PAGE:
Fish Barrier Assessment
Adopt A Stream Foundation (AASF) staff are trained in the use of the Washington State Department of Fish and Wildlife standardized procedures for identifying in-stream barriers to fish migration. During the last decade, we completed surveys stream systems tributary to the Sammamish and Snohomish River systems. During that survey, we located over 300 manmade barriers to salmon migration. Contact us if you would like an analysis of culverts or other manmade structures in your stream.
The term “water typing” stems from the Washington State Forest Practices Act that regulates commercial tree harvesting. Per that regulation, streams are categorized by the State as Type “S” (Shoreline as defined in 90.58.030 RCW); Type “F” (Fish known to be present); Type “Np” (Non-Fish Perennial); or Type “Ns” (Non-Fish Seasonal). Most local governments have adopted regulations establishing buffers between
new development and streams…the size of that buffer is often related to
the “water type” of that stream. In conjunction with Salmonid Habitat Assessments outlined below, AASF “water typed” eight watersheds.
Fish traps, seines, and, on occasion, an electro-shocker are used by AASF Staff to determine the presence or absence of fish. All staff have Scientific Collector permits issued by the Washington State Department of Fish and Wildlife (WDFW).
Salmonid Habitat Assessment
As noted above, AASF completed salmonid (the group name for salmon, steelhead and trout) surveys in eight watersheds tributary to the Sammamish and Snohomish Rivers. Field data was collected using standard WDFW protocols. Trimble Global Positioning Systems were used to located survey sites, and data used to create detailed maps using ArcView software. Files were transferred to WDFW in an ACCESS data base.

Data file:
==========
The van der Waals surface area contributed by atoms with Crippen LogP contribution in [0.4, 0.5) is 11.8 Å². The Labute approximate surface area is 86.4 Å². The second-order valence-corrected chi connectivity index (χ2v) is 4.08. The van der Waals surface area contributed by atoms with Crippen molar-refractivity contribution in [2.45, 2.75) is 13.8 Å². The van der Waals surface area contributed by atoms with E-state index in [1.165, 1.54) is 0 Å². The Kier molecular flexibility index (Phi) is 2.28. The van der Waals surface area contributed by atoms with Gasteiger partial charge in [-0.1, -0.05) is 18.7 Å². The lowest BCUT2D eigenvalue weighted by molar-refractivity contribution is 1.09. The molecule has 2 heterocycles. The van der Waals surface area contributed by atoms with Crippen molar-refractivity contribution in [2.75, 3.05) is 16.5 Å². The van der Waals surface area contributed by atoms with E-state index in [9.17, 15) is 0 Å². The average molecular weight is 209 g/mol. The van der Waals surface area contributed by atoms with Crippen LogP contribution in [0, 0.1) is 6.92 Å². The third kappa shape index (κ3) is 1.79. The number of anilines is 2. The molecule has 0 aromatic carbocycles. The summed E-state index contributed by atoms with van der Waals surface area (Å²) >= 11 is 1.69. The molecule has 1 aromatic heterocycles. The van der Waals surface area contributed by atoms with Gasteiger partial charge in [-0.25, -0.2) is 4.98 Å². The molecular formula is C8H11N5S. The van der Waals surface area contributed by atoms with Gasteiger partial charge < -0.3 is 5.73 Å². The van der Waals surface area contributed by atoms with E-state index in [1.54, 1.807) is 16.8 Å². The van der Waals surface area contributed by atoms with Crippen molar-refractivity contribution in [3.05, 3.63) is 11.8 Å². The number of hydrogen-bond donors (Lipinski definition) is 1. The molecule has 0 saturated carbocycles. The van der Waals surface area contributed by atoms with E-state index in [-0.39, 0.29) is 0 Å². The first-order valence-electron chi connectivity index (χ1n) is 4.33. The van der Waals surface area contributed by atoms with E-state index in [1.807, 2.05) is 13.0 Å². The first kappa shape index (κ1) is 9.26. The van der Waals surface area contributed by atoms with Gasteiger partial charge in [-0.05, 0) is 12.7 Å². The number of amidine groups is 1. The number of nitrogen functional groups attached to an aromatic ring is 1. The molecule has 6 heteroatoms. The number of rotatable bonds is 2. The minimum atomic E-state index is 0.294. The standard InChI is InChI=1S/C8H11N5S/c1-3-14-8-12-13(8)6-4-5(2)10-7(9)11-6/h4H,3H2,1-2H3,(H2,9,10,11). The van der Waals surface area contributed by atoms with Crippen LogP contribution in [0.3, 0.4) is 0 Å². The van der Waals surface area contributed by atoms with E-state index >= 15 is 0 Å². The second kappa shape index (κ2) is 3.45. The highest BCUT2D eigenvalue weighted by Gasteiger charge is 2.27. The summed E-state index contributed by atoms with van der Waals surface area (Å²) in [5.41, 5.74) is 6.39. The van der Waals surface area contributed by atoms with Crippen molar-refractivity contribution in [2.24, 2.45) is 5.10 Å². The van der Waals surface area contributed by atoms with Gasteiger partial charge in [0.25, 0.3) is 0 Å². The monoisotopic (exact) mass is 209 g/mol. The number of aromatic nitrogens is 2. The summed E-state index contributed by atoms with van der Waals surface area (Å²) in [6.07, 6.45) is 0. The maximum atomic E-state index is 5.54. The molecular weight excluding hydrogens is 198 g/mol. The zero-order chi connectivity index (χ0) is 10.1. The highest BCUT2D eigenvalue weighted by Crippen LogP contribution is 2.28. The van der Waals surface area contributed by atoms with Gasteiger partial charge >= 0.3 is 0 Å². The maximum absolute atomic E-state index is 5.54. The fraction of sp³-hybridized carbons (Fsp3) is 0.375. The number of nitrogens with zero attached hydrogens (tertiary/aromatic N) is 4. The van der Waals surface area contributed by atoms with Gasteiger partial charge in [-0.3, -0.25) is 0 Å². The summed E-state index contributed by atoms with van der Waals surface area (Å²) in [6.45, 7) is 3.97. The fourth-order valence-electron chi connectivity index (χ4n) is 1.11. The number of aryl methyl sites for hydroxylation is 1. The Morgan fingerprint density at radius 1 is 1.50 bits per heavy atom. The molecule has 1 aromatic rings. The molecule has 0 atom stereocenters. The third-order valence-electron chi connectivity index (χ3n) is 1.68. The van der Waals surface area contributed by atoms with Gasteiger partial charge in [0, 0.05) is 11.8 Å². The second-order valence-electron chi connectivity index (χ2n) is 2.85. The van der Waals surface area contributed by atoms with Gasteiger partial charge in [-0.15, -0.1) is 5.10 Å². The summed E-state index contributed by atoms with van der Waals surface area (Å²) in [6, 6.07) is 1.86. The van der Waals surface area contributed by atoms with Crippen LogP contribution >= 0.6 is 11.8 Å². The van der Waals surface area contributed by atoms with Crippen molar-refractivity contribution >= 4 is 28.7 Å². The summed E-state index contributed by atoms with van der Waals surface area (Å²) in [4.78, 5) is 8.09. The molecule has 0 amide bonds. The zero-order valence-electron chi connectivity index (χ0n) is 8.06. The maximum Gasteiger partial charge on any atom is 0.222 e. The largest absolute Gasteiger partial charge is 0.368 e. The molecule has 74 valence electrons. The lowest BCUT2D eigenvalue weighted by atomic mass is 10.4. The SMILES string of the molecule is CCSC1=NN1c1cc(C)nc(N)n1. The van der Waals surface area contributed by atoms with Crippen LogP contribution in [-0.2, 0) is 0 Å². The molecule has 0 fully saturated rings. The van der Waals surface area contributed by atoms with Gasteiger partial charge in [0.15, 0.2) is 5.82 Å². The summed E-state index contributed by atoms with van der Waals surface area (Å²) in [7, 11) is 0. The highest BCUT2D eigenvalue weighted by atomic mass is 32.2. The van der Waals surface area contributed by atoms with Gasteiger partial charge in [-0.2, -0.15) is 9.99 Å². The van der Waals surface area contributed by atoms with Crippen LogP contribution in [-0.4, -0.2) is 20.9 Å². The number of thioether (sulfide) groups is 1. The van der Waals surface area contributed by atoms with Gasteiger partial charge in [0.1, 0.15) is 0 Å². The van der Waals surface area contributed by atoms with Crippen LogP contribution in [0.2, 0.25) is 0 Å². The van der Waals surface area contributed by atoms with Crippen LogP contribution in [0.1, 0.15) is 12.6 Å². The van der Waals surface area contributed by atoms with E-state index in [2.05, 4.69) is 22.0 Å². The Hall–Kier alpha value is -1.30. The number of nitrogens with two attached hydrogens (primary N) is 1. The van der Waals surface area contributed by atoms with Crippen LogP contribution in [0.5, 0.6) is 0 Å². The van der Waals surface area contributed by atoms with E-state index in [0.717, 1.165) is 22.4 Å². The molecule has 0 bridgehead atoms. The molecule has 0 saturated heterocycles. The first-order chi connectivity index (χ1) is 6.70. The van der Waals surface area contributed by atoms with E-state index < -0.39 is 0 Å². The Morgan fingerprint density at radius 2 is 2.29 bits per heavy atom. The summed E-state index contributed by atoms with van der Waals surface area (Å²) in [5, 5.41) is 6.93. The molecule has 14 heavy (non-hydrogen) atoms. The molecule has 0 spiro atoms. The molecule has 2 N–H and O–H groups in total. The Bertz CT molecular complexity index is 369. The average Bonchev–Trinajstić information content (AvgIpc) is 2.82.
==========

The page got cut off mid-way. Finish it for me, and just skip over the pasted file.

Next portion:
Benthic Macro Invertebrate Analysis
Recently the Department of the Navy contracted with AASF to conduct benthic macro invertebrate surveys of several location at a radio station located on a tributary to the Stillaguamish River. AASF collected samples using standard quantitative analysis techniques. Resulting data provides the Navy with baseline information on the ecological health of the stream flowing through their site. That data was also transferred to the Puget Sound Stream Benthos website.
Many of our projects planting native plants to restore stream and wetland riparian zones from degradation generally caused by poor land use practices. We have extensive experience monitoring and maintaing these sites.
Salmon Spawning Surveys
AASF staff have conducted comprehensive salmon spawning surveys for several agencies. We are very experienced at identifying species…and really enjoy this type of work!